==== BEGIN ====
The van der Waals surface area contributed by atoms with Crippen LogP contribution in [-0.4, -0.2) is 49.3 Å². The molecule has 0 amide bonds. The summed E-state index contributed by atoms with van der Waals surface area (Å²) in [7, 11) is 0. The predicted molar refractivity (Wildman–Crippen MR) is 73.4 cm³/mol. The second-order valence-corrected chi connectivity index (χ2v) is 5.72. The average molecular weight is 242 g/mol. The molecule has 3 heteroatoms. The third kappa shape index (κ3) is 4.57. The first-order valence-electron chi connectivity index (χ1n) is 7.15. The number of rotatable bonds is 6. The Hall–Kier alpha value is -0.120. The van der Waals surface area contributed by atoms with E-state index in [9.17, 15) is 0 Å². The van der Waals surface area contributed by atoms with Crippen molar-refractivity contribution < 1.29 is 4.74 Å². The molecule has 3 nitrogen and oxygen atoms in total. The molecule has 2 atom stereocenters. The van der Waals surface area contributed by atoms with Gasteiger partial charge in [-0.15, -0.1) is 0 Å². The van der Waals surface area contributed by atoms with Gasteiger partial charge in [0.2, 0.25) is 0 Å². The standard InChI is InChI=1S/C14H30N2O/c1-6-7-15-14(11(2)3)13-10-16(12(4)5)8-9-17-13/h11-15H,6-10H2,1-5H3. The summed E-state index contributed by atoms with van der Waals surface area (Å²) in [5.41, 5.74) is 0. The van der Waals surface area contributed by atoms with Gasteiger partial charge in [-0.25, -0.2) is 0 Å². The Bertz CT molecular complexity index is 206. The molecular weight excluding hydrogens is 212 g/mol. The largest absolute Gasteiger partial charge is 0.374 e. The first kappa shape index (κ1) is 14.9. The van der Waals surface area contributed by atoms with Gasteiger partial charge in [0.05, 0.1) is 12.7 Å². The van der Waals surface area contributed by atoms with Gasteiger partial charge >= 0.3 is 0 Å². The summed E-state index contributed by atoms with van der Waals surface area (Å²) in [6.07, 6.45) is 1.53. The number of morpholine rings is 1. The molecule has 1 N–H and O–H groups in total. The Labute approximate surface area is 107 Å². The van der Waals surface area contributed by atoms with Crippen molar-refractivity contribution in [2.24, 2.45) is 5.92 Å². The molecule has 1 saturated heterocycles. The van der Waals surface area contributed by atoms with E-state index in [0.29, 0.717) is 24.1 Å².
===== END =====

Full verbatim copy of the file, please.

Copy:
The van der Waals surface area contributed by atoms with Crippen LogP contribution in [-0.4, -0.2) is 49.3 Å². The molecule has 0 amide bonds. The summed E-state index contributed by atoms with van der Waals surface area (Å²) in [7, 11) is 0. The predicted molar refractivity (Wildman–Crippen MR) is 73.4 cm³/mol. The second-order valence-corrected chi connectivity index (χ2v) is 5.72. The average molecular weight is 242 g/mol. The molecule has 3 heteroatoms. The third kappa shape index (κ3) is 4.57. The first-order valence-electron chi connectivity index (χ1n) is 7.15. The number of rotatable bonds is 6. The Hall–Kier alpha value is -0.120. The van der Waals surface area contributed by atoms with E-state index in [9.17, 15) is 0 Å². The van der Waals surface area contributed by atoms with Crippen molar-refractivity contribution < 1.29 is 4.74 Å². The molecule has 3 nitrogen and oxygen atoms in total. The molecule has 2 atom stereocenters. The van der Waals surface area contributed by atoms with Gasteiger partial charge in [-0.15, -0.1) is 0 Å². The van der Waals surface area contributed by atoms with Gasteiger partial charge in [0.2, 0.25) is 0 Å². The standard InChI is InChI=1S/C14H30N2O/c1-6-7-15-14(11(2)3)13-10-16(12(4)5)8-9-17-13/h11-15H,6-10H2,1-5H3. The summed E-state index contributed by atoms with van der Waals surface area (Å²) in [5.41, 5.74) is 0. The van der Waals surface area contributed by atoms with Gasteiger partial charge in [-0.25, -0.2) is 0 Å². The Bertz CT molecular complexity index is 206. The molecular weight excluding hydrogens is 212 g/mol. The largest absolute Gasteiger partial charge is 0.374 e. The first kappa shape index (κ1) is 14.9. The van der Waals surface area contributed by atoms with Gasteiger partial charge in [0.05, 0.1) is 12.7 Å². The van der Waals surface area contributed by atoms with Gasteiger partial charge >= 0.3 is 0 Å². The summed E-state index contributed by atoms with van der Waals surface area (Å²) in [6.07, 6.45) is 1.53. The number of morpholine rings is 1. The molecule has 1 N–H and O–H groups in total. The Labute approximate surface area is 107 Å². The van der Waals surface area contributed by atoms with Crippen molar-refractivity contribution in [2.24, 2.45) is 5.92 Å². The molecule has 1 saturated heterocycles. The van der Waals surface area contributed by atoms with E-state index in [0.29, 0.717) is 24.1 Å².